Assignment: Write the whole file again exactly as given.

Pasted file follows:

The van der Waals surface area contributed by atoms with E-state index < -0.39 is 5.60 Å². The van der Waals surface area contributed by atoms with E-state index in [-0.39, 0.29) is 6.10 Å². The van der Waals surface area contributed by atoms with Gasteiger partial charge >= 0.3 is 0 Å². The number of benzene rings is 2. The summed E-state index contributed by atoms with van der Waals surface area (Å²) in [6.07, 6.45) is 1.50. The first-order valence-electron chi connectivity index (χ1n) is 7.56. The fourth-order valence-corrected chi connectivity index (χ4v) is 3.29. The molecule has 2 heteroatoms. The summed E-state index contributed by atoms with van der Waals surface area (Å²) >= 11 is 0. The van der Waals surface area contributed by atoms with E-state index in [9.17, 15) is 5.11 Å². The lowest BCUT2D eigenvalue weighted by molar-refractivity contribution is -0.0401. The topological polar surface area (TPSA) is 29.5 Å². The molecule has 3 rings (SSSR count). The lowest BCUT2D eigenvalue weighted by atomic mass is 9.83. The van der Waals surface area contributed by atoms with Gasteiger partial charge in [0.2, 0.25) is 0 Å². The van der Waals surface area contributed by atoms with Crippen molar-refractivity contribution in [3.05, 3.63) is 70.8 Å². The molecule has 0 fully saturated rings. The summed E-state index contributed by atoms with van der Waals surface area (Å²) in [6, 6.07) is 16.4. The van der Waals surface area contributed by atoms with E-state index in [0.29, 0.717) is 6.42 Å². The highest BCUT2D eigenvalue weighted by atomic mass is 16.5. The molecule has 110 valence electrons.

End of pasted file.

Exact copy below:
The van der Waals surface area contributed by atoms with E-state index < -0.39 is 5.60 Å². The van der Waals surface area contributed by atoms with E-state index in [-0.39, 0.29) is 6.10 Å². The van der Waals surface area contributed by atoms with Gasteiger partial charge >= 0.3 is 0 Å². The number of benzene rings is 2. The summed E-state index contributed by atoms with van der Waals surface area (Å²) in [6.07, 6.45) is 1.50. The first-order valence-electron chi connectivity index (χ1n) is 7.56. The fourth-order valence-corrected chi connectivity index (χ4v) is 3.29. The molecule has 2 heteroatoms. The summed E-state index contributed by atoms with van der Waals surface area (Å²) >= 11 is 0. The van der Waals surface area contributed by atoms with E-state index in [9.17, 15) is 5.11 Å². The lowest BCUT2D eigenvalue weighted by molar-refractivity contribution is -0.0401. The topological polar surface area (TPSA) is 29.5 Å². The molecule has 3 rings (SSSR count). The lowest BCUT2D eigenvalue weighted by atomic mass is 9.83. The van der Waals surface area contributed by atoms with Gasteiger partial charge in [0.2, 0.25) is 0 Å². The van der Waals surface area contributed by atoms with Crippen molar-refractivity contribution in [3.05, 3.63) is 70.8 Å². The molecule has 0 fully saturated rings. The summed E-state index contributed by atoms with van der Waals surface area (Å²) in [6, 6.07) is 16.4. The van der Waals surface area contributed by atoms with E-state index in [0.29, 0.717) is 6.42 Å². The highest BCUT2D eigenvalue weighted by atomic mass is 16.5. The molecule has 110 valence electrons.